Joe D’Aleo CCM, Weatherbell.com
The 2020 hurricane season in the Atlantic Basin is the most active in history with 30 named storms, breaking the previous record set in 2005 (which had 28). 6 storms were major storms including Iota, setting a record for the latest Major hurricane.
The Gulf and Central America were hard hit, reminiscent of the 1988 to 1900 period (see).
Despite the busy Atlantic, the Pacific was quiet and the hemisphere as a whole had a quieter than normal (80% of normal) season.
The ACE of 179.8 ranks 13th behind 2017 and 2005 and the top year 1933.
An active season was expected -‐ several factors pointed to it. LA NINA AND LOW SHEAR IN THE ATLANTIC
We have a La Nina in place.
Gerry Bell showed how La Ninas produce fewer east Pacific storms and less shear to the east which favors more Atlantic storms.
Weak easterly shear is seen in the Main Development region and Caribbean consistent with persistent La Nina Pacific suppression.
2017 was a no shear year with a much higher ACE (ranked 7th with
224.9 versus 179.8 so far in 2020). Strong westerly shear was seen from 2014 to 2016.
The pressure anomalies reflect the low pressure and storm tracks beneath the 40N ridge.
WARM ATLANTIC MODE OF THE AMO
The Atlantic is warm.
The warm Atlantic not surprisingly generates more storms.
In the figure above, the red columns represent the seasonal AMO and black lines the number of Atlantic names storms
LOW SOLAR AND COLD HIGH ATMOSPHERE
Hodges and Elsner (FSU) found low solar led to colder high atmosphere favoring more instability and perhaps stronger storms.
Indeed check out the 100mb temperature anomalies since July in the Atlantic Basin including the Caribbean.
So we had the ‘perfect storm’ in the Atlantic Basin with a La Nina leading to low vertical shear, the warm mode of the AMO providing more heat energy and low solar leading to a colder high atmosphere and greater instability. Even with the large number of storms and 6 majors, the ACE index still trails years like 2017 and 2005 and 10 others.
Not every meteorologist believes 2020 holds the record for most named storms. Due to advances in technology, forecasters are able to identify smaller subtropical storms that may have gone unnoticed in the past.
“When one wants to do a fair comparison of storms now versus storms in the past, you really have to be careful about how to interpret the raw number,” Christopher Landsea, chief of the tropical analysis and forecast branch at the National Hurricane Center, said, according to the New York Times. “There has been a lot of hype about the record number of storms and, yes, it’s been a busy year. There have been horrific impacts. But is this really a record? The answer is no.”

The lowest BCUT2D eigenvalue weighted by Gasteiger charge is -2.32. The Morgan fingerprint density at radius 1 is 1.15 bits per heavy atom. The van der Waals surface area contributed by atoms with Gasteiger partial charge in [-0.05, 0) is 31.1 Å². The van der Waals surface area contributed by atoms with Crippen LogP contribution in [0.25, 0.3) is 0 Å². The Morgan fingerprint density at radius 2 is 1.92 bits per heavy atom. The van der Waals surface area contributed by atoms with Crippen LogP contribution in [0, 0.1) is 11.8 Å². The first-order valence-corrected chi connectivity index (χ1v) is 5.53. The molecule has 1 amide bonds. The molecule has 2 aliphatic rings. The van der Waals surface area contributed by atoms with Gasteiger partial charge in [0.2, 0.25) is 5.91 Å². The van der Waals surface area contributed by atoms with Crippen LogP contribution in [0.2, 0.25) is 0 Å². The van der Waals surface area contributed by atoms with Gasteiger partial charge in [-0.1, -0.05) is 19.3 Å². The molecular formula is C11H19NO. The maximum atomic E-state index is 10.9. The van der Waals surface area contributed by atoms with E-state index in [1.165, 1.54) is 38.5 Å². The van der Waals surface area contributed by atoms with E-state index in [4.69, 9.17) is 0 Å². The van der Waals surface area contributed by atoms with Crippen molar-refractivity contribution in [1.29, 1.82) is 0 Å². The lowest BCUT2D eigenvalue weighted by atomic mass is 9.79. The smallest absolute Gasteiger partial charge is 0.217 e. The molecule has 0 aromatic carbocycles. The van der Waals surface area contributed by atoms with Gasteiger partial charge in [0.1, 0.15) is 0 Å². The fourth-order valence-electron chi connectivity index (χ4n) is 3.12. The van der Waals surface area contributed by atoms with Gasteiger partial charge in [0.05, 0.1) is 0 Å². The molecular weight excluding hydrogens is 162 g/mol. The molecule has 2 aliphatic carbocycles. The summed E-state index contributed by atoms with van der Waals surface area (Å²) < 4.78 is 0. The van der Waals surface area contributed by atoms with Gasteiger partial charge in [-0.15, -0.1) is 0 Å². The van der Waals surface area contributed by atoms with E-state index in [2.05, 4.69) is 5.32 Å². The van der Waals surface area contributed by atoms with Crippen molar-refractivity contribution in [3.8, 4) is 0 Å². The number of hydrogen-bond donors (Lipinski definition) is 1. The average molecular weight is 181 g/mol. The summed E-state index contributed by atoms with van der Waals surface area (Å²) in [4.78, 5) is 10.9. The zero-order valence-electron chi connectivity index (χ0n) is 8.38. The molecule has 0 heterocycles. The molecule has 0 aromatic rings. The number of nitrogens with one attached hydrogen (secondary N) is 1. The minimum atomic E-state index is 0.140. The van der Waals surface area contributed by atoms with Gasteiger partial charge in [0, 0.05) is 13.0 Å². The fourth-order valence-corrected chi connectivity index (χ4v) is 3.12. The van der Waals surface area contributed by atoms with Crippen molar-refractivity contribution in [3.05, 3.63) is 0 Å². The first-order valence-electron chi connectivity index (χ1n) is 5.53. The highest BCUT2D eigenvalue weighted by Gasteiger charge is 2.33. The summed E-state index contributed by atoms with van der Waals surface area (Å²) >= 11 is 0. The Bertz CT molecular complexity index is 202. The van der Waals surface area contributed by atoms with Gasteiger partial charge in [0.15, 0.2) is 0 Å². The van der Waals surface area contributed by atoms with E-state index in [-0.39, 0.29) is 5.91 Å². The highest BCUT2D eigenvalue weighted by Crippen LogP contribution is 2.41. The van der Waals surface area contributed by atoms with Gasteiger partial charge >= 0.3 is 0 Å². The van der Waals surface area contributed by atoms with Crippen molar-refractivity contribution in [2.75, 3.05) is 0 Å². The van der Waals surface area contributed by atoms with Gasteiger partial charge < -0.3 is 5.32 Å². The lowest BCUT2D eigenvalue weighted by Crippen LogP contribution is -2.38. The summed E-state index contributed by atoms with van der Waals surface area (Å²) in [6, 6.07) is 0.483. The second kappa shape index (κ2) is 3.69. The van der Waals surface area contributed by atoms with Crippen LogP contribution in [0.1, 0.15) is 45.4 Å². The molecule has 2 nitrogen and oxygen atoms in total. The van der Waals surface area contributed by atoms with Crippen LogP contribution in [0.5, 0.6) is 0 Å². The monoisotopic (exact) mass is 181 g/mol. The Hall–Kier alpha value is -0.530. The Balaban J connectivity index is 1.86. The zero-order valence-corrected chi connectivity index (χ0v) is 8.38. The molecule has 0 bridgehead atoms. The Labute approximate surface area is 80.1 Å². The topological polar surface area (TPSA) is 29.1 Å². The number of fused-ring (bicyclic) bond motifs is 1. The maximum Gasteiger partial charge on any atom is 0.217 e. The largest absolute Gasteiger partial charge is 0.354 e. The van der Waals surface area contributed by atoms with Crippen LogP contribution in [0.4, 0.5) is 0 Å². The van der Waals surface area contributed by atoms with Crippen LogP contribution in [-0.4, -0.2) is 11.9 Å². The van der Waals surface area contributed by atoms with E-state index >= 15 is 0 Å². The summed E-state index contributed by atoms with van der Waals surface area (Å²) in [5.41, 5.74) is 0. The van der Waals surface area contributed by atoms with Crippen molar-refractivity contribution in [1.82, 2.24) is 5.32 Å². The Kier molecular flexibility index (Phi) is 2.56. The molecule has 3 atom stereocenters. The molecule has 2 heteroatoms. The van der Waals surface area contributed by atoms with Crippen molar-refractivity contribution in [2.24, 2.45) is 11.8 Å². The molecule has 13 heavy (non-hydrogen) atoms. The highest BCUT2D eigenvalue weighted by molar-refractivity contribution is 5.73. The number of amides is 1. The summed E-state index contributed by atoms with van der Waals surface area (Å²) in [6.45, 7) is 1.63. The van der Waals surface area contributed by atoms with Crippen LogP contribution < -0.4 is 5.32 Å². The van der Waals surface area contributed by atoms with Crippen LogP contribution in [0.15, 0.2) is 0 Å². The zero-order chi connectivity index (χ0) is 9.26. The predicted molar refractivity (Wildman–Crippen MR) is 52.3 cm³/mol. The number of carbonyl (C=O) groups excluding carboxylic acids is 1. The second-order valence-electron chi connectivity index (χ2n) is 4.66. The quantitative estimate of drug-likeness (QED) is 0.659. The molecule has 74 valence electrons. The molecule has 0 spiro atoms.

The ACE supports that. And the decadal trend for landfalling hurricanes and major hurricanes has been down.
Weatherbell’s hurricane lead Guru Joe Bastardi commented on the season.
Summing Up the N Hemisphere Tropical Season
- Yes most named storms in the Atlantic. Weatherbell underdone on total names
- Yes highest impact year on the US coast (no surprise as we made a huge deal about that from April)
- ACE at 180 within our ACE range from March! 13th highest on recordBTW another abysmal year by the Euro models. We put out that ACE in March. At that time the Euro was forecasting 80% of average
- Here is where it gets interesting: ACE/Storm was 6 ranking DEAD LAST way back in Last as far as ACE/Storm. How bad was it? The AVERAGE ACE/STORM in the other 21 seasons was 12! The closest to this year was another mega named year 2005 but that was a respectable 9
The obvious conclusion is 2 fold,
- Some of these should not have been named or would not have been in previous years. Now if you don’t want to accept that fine, but it means more storms, but weaker. It is absolutely astounding to see the ace/storm HALF the average of the all the other samples.But it gets worse as far as the hype:
- The total ignoring of the lack of activity in the Pacific Basin and globally.
I keep hearing global this and global that which of course applies only if one is going to ignore the fact that the number one area for ACE (Pacific) was so far below normal -‐ Western Pacific was 52%, the eastern Pacific 56%.
The total ACE between the two is normally 426. This year, so far, ACE there was 226. So the basin with 4 times the normal of Atlantic, is only 50% of its normal! For the northern hemisphere was 80% of normal. So even with the hyper Atlantic season.
GLOBALLY we were BELOW average.
So there is no question the impact of the western hemisphere is a huge record breaking deal, and should be talked about, But if you want perspective and the whole picture, there is plenty to counter the idea that this is an example of some kind of atmospheric apocalypse, But you have to look and if you do, you will see that there is plenty to talk about on the other side of the coin.
Of course the coin that is flipped when it comes to pushing ideas today always seem to come up one way.
via Watts Up With That?
December 8, 2020 at 08:33PM